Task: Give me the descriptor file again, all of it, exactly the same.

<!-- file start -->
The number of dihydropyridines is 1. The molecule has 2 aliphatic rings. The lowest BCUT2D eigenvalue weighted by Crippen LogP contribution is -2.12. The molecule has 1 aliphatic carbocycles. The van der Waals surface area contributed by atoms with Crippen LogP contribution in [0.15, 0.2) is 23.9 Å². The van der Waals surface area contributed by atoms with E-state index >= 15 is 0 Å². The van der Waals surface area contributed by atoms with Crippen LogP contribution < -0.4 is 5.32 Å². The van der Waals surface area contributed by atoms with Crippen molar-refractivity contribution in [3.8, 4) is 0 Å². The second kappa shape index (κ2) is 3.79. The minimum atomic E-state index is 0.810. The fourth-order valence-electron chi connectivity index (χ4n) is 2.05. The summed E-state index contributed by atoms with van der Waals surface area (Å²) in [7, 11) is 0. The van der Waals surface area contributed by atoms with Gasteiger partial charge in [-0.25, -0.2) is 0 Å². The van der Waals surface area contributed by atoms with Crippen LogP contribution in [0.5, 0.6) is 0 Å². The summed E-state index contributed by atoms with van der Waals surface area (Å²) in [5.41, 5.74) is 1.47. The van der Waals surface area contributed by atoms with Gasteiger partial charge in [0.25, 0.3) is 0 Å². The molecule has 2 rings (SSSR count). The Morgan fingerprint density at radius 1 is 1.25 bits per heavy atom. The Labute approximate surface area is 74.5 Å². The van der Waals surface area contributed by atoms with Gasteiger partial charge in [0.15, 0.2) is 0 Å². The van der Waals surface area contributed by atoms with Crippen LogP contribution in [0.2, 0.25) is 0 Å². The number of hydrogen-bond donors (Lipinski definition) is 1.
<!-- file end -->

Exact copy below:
The number of dihydropyridines is 1. The molecule has 2 aliphatic rings. The lowest BCUT2D eigenvalue weighted by Crippen LogP contribution is -2.12. The molecule has 1 aliphatic carbocycles. The van der Waals surface area contributed by atoms with Crippen LogP contribution in [0.15, 0.2) is 23.9 Å². The van der Waals surface area contributed by atoms with E-state index >= 15 is 0 Å². The van der Waals surface area contributed by atoms with Crippen LogP contribution < -0.4 is 5.32 Å². The van der Waals surface area contributed by atoms with Crippen molar-refractivity contribution in [3.8, 4) is 0 Å². The second kappa shape index (κ2) is 3.79. The minimum atomic E-state index is 0.810. The fourth-order valence-electron chi connectivity index (χ4n) is 2.05. The summed E-state index contributed by atoms with van der Waals surface area (Å²) in [7, 11) is 0. The van der Waals surface area contributed by atoms with Gasteiger partial charge in [-0.25, -0.2) is 0 Å². The van der Waals surface area contributed by atoms with Crippen LogP contribution in [0.5, 0.6) is 0 Å². The summed E-state index contributed by atoms with van der Waals surface area (Å²) in [5.41, 5.74) is 1.47. The van der Waals surface area contributed by atoms with Gasteiger partial charge in [0.25, 0.3) is 0 Å². The molecule has 2 rings (SSSR count). The Morgan fingerprint density at radius 1 is 1.25 bits per heavy atom. The Labute approximate surface area is 74.5 Å². The van der Waals surface area contributed by atoms with Gasteiger partial charge in [0.15, 0.2) is 0 Å². The van der Waals surface area contributed by atoms with Crippen LogP contribution in [0.2, 0.25) is 0 Å². The number of hydrogen-bond donors (Lipinski definition) is 1.